Last post on May 02, 2007 at 5:18 AM
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BMW, Mercedes-Benz, Audi
Feb 17, 1999 (6:35 pm)
SPORIN.Iwould rate the audi 100 as your best option.Best spec is the 2.2litre 5 cyl model. A good one from a reliable source with a service record ,moderate miles,and good body, no rust,is good for 200k miles. Better if available in US is a 200 looks like 100 but has turbo engine and is fully loaded,a really nice car .Body trim is expensive so make sure none is missing.Be fussy when buying, a nice one will hold its condition for years if looked after.In general a mutch under-rated car.
Feb 17, 1999 (11:32 pm)
I'm also a big Audi fan...you get a Benz-like car for much less money. But as bcath says, you must buy the best possible car you can in the very beginning. I think you might find a 100 automatic a bit dull, whereas a turbo or turbo quattro is an awesome car. They are not really fast cars, but they are solid and handle impeccably. When shopping, avoid any with a damage history or any with excessive mileage. Service records would be nice. Figure $100 a month for top notch maintenance (spring and fall major service plus midterm oil changes 4 times a year plus occasional bit and piece to be replaced. This will be an average, since every fourth year or so you'll spring for tires or or somesuch more major expense).
Since Audi resale isn't that great, expect to pay a bargain price but also possibly take a beating on a resale later on. The Benz holds a much higher resale value, but you pay a lot more in the first place. You will find all German car parts expensive, including VW, so no getting around that.
Feb 24, 1999 (11:31 pm)
I did not realise that the US imported Quattros. Its the best.I have a 230 bhp version .its the dogs balls as we say here.Get one before you die.
Feb 25, 1999 (6:01 pm)
Well, it's a luxury car...even a Benz would cost that, if you really did excellent maintenance...I'm figuring major spring service, major fall service, and incidental items to keep the car top notch.
You can drive the car for less per month, but it won't be getting the best care. I always have to laugh, my friends say "Oh, I don't spend that much and my car is great!" So I drive it and before I'm around the block I noticed 27 things wrong with it that they have easily come to live with that would drive me crazy..."oh, I never use the rear window, so why fix the motor?" "Rattle, what rattle?" "Do you think the muffler has a hole in it, I hadn't noticed"..."just wiggle the wiper blade, it'll kick in"....you get the idea....there's maintenance and there's MAINTENANCE...to me, give an expensive and complicated car what it needs now, or it'll ask for way more later on.
#5 of 1109 Sporin
Feb 25, 1999 (9:30 pm)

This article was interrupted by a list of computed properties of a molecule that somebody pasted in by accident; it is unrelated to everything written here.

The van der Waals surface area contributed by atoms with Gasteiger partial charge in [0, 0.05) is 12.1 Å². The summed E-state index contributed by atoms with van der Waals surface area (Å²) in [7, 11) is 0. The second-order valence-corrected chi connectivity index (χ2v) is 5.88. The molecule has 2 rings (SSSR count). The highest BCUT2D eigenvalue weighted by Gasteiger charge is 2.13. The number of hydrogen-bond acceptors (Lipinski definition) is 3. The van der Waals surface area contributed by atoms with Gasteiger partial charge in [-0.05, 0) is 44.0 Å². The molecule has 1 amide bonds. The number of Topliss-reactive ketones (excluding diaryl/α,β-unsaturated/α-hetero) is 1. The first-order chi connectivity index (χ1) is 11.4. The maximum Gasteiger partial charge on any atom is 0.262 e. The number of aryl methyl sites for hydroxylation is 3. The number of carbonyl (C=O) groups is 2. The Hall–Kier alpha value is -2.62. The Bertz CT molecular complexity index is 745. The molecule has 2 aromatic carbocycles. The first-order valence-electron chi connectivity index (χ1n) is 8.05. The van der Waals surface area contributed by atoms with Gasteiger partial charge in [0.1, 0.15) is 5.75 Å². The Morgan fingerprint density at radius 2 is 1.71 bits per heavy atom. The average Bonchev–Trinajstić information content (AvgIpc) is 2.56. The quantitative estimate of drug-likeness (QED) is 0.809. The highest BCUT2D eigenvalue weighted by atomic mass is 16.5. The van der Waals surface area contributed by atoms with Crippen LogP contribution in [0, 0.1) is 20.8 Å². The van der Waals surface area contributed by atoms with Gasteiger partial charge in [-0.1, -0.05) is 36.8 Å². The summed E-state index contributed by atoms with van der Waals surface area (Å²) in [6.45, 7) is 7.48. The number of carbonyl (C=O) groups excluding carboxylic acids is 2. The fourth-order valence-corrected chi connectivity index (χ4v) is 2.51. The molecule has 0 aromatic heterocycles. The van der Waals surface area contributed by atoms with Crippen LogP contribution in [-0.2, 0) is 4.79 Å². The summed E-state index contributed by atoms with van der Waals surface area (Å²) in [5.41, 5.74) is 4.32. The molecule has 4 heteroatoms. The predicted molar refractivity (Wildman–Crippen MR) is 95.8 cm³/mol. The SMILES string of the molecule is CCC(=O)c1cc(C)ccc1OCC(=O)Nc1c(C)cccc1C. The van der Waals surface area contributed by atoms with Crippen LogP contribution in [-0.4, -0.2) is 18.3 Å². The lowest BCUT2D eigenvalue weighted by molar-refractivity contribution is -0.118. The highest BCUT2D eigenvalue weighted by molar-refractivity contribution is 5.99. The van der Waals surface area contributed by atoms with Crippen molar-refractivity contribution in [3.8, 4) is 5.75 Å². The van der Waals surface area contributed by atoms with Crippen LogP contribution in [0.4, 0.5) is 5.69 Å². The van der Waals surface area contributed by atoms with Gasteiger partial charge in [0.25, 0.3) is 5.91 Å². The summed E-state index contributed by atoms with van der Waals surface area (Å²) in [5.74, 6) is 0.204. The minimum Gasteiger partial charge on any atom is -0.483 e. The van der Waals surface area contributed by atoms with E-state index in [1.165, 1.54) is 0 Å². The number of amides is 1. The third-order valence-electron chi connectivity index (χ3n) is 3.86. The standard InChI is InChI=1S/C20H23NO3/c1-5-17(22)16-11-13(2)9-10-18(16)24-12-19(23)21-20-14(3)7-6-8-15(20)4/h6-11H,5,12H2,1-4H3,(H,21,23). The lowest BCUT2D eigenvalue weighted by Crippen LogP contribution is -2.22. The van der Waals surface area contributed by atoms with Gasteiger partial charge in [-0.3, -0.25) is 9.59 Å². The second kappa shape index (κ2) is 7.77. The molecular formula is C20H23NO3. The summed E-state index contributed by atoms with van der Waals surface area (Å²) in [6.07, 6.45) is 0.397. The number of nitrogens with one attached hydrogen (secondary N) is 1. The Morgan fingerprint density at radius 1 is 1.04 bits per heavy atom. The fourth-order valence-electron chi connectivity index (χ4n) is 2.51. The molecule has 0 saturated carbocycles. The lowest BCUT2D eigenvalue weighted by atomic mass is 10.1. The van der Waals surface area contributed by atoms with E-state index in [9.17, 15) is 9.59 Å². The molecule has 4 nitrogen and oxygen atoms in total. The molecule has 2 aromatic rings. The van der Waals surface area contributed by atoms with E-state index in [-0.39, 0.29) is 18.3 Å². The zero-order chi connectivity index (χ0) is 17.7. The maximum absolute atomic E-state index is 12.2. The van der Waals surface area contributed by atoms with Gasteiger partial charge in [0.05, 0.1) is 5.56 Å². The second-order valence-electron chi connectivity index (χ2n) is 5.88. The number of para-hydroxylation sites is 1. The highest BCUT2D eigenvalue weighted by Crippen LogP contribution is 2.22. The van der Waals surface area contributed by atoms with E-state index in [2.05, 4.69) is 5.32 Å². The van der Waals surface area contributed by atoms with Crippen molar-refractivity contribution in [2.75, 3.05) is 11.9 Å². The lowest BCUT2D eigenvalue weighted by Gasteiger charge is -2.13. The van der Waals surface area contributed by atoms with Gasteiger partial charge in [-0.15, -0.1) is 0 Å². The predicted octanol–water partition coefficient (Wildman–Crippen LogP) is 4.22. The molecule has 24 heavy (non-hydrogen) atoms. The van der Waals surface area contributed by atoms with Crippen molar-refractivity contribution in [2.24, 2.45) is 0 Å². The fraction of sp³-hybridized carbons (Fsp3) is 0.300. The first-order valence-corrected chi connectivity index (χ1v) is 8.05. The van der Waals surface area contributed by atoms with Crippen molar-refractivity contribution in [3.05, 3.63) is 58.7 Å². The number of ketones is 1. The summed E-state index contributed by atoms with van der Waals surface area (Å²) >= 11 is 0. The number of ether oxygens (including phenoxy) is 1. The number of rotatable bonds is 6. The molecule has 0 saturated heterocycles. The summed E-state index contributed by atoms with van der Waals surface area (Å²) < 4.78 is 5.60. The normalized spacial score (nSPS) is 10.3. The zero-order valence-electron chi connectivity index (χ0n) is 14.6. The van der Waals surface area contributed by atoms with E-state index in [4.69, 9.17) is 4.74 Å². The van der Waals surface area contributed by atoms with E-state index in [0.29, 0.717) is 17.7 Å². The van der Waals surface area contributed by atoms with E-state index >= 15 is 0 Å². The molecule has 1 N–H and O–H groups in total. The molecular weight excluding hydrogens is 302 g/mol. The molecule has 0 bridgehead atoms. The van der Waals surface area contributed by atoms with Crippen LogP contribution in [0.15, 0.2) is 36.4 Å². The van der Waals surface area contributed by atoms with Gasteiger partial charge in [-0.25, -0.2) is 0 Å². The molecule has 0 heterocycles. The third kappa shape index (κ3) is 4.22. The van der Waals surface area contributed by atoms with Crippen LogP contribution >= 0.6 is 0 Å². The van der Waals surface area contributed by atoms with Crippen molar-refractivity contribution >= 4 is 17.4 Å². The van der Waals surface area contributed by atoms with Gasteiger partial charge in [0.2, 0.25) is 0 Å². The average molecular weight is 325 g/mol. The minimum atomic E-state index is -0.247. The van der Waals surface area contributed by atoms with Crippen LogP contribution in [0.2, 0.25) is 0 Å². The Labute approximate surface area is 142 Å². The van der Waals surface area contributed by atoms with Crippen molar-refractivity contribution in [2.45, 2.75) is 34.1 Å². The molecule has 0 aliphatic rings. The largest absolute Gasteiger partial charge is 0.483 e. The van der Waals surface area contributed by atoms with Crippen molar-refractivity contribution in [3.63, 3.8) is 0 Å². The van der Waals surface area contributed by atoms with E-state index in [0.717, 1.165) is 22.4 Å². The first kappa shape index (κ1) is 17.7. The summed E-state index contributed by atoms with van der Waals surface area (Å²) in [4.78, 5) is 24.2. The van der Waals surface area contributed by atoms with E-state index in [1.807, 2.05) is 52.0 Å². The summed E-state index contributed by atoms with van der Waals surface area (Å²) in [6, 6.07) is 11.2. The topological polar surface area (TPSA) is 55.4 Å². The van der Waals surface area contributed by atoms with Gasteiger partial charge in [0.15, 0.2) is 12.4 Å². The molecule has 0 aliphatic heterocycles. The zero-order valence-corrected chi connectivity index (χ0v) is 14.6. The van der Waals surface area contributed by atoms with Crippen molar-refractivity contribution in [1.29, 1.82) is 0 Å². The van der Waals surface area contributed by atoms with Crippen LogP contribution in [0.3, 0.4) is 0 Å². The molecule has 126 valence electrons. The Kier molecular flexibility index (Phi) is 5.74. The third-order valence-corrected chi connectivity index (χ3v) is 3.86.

I agree, believe me, I am not sulking, I was looking for an honest answer and you gave it, I appreciate that. I would rather know now, then find out down the road.
I guess the safest thing for me to do is continue leasing every 3 years. This has worked out great for me, low monthly payment, bumper to bumper warraty through the life of the lease, inexpensive servicing. I can lease a 99 Saab 9-3 locally for $299.00 per month with almost nothing down, hard to beat that.
Thanks for the info.
Feb 26, 1999 (2:49 am)
You know, you can't be a warranty...that's what makes it "worth it" to buy or lease a new car...economically it may not make sense, but if it breaks, you just dump it at the dealer...I find great comfort in that, especially when the cars are so complex...at least now I can fix just about anything on the cars I drive, so I'm my own "warranty" I guess...as long as I have the time, and a second old car in my back pocket to drive.
I didn't think you were sulking, I thought you took it very bravely.
#7 of 1109 old&great
Feb 26, 1999 (5:44 am)
I've been driving a BMW 3.0cs for 25 years and yes I've put a lot of $s into it. Although I have been looking to replace it, I'm having a tough time cutting the umbilical cord. This dude must be an exception, no mechanical problems, runs great and is a "head turner".So, my experience has been positive. If the truth be known, the bimmer is probably in better shape than I and it's time for an automatic.
Feb 26, 1999 (5:48 pm)
If you can get ahold of a 3.0 that isn't rusted and that has had Weber carbs installed, right there you've defeated two of its major problems....and by your model, the overheating had been tamed, I believe. But if you don't mind putting money in now and then, it's a perfectly okay everyday car to drive.
#9 of 1109 Sporin
Feb 26, 1999 (8:25 pm)
I am still going to look at some older Audis, I don't think that rattles and maybe small things that need fixing is what worries me, I would fix those when $$ permitted, and put the neccessary $$$ into the parts that keep the car running.
I am more worried about getting stranded somewhere. This will be our only car and I don't want to worry about my wife if she is out driving. Obviously, I am not expecting Accord/Camry reliability, but shouldn't a well maintained 7-10 year old Audi be mechanically realiable?
Again, thanks for all the good info, I want to make sure I am going into this with all the information I can.
Feb 26, 1999 (9:19 pm)
yes, an older (but not too old) Audi should be fine, but I'd stay away from those high mileage cars..that's where the trouble starts...